(Reuters) - Power company Arizona Public Service (APS) hopes to close its deal to buy Southern California Edison’s (SCE) interest in the Four Corners coal plant in New Mexico by the end of the year, Damon Gross, a spokesman for APS, said Monday.
In a federal filing Friday, APS, the main subsidiary of energy holding company Pinnacle West Capital Corp (PNW.N), said it was able to move forward with the SCE deal now that utility regulators in Arizona voted to stop exploring a possible deregulation of the state’s power market.
When the Arizona Corporate Commission decided to look at power deregulation again in May, APS said it could not close on its agreement to buy SCE’s 48 percent interest in two units at Four Corners due to uncertain market conditions.
Most other states that deregulated their electric markets forced local utilities to sell their power plants or set up competitive generation units.
This was not the first time Arizona contemplated deregulating the power market. The state planned to open its market to competition in the late 1990s when other states implemented their retail markets.
But, Arizona stopped its move to competition in 2002 after California gave up on its deregulation following the energy crisis, according to a report by Moody’s Investors Service, a bond credit rating agency.
APS said the principal remaining condition to completing the SCE deal is the execution of a new coal supply contract for the plant. APS, which operates the Four Corners plant for its owners, already wholly owns three of the five units at the plant.
APS said the coal contract is dependent on a related transaction whereby ownership of the coal supplier that operates the mine that serves Four Corners would be transferred to the Navajo Nation.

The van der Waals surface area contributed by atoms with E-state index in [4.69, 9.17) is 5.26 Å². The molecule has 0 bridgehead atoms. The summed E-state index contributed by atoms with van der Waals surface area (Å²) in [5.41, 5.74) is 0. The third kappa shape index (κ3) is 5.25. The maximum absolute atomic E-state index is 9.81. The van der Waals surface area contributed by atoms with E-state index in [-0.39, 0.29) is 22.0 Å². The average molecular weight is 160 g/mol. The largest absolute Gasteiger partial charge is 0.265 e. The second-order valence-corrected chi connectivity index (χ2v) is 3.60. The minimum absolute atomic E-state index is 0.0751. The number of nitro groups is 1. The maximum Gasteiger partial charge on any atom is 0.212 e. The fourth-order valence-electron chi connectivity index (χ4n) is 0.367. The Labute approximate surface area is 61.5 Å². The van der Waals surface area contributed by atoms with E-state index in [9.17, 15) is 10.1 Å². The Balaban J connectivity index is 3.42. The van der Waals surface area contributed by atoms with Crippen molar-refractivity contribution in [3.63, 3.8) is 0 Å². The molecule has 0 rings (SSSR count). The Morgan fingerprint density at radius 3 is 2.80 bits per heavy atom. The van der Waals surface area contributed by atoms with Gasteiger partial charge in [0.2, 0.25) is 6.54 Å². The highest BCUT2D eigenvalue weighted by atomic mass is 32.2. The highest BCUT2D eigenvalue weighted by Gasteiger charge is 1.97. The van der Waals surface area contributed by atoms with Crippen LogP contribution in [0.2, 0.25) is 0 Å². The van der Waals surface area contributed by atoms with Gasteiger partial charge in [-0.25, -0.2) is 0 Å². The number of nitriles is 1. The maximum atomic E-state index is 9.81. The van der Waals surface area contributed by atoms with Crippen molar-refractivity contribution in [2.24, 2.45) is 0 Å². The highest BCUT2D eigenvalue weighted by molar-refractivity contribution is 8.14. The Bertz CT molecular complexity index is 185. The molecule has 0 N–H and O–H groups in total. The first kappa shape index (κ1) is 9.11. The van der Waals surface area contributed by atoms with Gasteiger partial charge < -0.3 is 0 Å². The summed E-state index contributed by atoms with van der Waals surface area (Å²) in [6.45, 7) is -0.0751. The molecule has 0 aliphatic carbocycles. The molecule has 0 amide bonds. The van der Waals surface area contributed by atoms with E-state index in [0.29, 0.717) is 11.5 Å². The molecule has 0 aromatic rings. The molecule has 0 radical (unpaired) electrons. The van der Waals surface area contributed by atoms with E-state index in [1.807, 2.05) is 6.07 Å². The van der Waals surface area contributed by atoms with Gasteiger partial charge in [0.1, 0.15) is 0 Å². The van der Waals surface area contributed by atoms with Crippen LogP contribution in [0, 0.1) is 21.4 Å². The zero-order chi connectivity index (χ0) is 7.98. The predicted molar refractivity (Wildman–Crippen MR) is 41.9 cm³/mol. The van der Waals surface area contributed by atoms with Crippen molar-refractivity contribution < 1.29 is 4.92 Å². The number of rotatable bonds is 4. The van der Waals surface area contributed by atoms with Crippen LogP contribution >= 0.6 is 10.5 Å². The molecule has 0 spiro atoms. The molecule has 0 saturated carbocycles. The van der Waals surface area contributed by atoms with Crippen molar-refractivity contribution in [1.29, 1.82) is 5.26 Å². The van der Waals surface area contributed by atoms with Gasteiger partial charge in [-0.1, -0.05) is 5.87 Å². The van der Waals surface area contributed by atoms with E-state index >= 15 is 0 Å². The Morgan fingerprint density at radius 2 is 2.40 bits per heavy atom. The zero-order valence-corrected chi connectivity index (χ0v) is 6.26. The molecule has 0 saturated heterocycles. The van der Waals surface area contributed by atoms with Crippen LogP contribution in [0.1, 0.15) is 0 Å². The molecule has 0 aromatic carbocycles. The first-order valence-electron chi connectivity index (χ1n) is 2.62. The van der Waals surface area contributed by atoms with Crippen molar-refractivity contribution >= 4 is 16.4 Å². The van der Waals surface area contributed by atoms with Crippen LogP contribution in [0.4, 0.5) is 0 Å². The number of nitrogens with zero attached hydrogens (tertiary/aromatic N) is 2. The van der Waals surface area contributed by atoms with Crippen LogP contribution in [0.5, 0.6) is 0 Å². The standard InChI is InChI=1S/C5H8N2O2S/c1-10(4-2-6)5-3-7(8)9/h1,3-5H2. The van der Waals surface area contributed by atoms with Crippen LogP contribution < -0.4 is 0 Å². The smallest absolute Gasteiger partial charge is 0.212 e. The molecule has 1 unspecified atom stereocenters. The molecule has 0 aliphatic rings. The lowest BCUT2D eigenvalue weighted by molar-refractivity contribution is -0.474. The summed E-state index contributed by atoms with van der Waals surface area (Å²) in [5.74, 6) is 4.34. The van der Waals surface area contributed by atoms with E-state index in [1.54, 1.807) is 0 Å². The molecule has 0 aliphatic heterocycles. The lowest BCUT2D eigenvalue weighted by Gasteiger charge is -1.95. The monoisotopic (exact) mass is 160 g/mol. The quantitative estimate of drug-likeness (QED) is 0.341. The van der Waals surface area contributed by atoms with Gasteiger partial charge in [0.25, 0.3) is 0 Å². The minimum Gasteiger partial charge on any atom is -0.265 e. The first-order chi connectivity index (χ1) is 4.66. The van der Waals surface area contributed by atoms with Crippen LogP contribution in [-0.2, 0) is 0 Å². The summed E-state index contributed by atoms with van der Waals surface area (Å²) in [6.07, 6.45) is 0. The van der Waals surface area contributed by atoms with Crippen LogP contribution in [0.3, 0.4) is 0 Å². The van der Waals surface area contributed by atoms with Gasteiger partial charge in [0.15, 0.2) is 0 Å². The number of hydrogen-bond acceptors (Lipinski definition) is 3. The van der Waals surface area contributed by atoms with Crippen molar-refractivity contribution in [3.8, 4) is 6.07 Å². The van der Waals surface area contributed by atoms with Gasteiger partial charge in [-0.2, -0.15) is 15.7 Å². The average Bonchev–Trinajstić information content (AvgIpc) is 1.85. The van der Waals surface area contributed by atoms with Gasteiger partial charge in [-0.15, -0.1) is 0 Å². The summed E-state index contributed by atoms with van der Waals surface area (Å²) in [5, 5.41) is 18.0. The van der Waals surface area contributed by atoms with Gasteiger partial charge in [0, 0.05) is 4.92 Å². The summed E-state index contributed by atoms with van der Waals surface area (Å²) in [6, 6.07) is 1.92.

In addition, APS said the plant’s other owners must approve of the coal contract.
SCE, a unit of Edison International (EIX.N), agreed to sell its share in Four Corners to APS for $294 million in November 2010 as part of a state plan to exit of coal generation.
The deal is worth less today because it has declined by $7.5 million per month since October 2012, APS’s Gross said.
Units 1, 2 and 3 at Four Corners.
Units 4 and 5 are 48 percent owned by SCE, 15 percent by APS, 13 percent by PNM Resources’ (PNM.N) Public Service Co of New Mexico, 10 percent by Salt River Project, 7 percent by El Paso Electric (EE.N) and 7 percent by UniSource Energy’s UNS.N Tucson Electric.
APS has said it plans to shut Units 1, 2 and 3 if it acquires SCE’s stake in Units 4 and 5.
APS said it would shut those units in part because they are older and smaller than Units 4 and 5 and it is not economic to upgrade them to meet increasingly stringent federal emissions requirements.
Since 2009, energy companies have shut or converted about 16,000 MW of U.S. coal-fired generation and have announced plans to shut another 37,000 MW over the next 10 years.
Units 1 and 2 at Four Corners are each 170 MW and entered service in 1963. Unit 3 is 220 MW and entered service in 1964. Units 4 and 5 are 770 MW each and entered service in 1969 and 1970.
Reporting by Scott DiSavino; Editing by Leslie Adler